That’s a headline piece from the Economist. An excerpt:
Nate Silver, a blogger for the New York Times and sports statistician, points out that only five world records in track and field were broken in Beijing out of 47 events. Even that was a decent tally: the previous four Olympics saw a total of just seven new world bests, compared with a whopping 22 world records in swimming. Mr Silver attributes this disparity to economic inequality. “An athlete with the perfect swimmer’s build,” he writes, “and a world-class work ethic would still stand little chance of competing in this year’s games if he happened to be born in a poor nation like Cameroon or Panama—he might never have gotten into a pool, let alone an Olympic-size one.”
Running, in contrast, is more democratic [...]
Read the rest here. I’m not a big fan of the Olympics, just because of the nationalistic impulses it taps into. Why shouldn’t these sports become completely separated from the state?
With that obligatory libertarian statement out of the way, I can’t help but admire the feats accomplished by some of these athletes. A lot of hard work goes into training for the Olympics, and I think that pushing the state out of the way would help to reduce the obvious inequalities associated with national competitions. Did anybody see the US basketball team play Nigeria?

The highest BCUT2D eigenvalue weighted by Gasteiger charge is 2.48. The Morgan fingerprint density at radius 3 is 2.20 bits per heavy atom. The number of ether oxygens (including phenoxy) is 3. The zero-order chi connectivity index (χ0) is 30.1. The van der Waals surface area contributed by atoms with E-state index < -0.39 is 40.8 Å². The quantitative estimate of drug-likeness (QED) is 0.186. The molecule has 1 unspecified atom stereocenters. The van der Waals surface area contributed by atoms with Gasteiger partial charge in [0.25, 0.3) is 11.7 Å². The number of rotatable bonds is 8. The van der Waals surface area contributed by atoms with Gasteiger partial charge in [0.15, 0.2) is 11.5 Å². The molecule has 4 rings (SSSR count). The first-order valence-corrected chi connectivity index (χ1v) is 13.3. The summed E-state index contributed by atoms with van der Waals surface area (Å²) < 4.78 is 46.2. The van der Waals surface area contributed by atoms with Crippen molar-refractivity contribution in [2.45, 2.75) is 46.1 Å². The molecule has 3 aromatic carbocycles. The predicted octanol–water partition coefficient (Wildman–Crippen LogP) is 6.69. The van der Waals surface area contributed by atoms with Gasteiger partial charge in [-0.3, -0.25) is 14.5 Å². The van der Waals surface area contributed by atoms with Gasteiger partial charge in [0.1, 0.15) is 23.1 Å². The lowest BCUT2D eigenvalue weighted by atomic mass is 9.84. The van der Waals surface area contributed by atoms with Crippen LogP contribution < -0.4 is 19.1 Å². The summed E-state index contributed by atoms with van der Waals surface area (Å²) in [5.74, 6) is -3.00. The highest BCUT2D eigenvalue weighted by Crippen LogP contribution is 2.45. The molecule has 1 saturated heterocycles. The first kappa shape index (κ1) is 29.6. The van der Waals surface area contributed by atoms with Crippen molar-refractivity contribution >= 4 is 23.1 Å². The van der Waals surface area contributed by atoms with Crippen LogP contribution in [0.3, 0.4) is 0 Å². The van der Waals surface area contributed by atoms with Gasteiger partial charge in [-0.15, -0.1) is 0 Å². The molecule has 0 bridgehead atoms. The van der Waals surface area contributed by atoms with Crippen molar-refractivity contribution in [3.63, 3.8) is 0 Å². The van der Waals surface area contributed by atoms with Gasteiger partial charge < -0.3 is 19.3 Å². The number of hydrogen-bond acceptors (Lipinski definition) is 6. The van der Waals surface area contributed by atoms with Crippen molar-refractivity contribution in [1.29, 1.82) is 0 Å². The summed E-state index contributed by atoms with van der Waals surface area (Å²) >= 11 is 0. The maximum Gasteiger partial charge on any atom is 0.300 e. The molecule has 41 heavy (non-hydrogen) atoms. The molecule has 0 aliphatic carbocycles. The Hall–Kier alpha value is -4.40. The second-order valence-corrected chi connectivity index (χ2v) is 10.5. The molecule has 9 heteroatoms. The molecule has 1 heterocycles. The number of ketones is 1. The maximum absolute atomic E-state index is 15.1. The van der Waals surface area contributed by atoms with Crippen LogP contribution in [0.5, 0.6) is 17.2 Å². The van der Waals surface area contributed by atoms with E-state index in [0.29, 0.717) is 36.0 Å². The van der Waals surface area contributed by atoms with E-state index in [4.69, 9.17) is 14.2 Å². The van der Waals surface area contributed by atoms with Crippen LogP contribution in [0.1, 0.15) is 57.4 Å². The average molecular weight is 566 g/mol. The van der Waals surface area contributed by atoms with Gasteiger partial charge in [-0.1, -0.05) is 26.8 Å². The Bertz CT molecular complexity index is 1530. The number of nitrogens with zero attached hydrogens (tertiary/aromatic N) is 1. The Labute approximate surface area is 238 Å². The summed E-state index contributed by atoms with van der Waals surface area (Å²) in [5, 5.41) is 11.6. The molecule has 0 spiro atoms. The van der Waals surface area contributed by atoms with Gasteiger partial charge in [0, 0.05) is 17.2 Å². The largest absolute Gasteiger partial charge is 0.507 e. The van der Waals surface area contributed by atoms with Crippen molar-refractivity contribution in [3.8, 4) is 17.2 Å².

If sports were separated from the state we’d see more games like the NBA: very competitive, cosmopolitan and lucrative (unlike the bloodbath between the US and Nigeria).
Anyway, I like it when individuals from poor states win big in the Olympics. Nothing like seeing an underdog win, especially an underdog with a name like Usain Bolt!
Update: I spoke too soon about the level of competitive play at London’s basketball tourney. Check out this piece in Grantland about the semis between Spain v. Russia and the US v. Argentina. And ESPN has a brief recap of the Russia v. Spain game. I’ll keep my eye out for a more passionate recap, though. Spottieottiedopalicious!
Update 2: Spain’s leading daily newspaper, El Pais, reports on the game with Russia. The Russian press spilled a lot of ink on their team’s quarterfinal win over Lithuania, and not so much ink on their semifinal loss to Spain…
What? You don’t surf with Google’s Chrome browser? I hope you have fun looking for some sort of translating software instead having Chrome do it for you on the spot…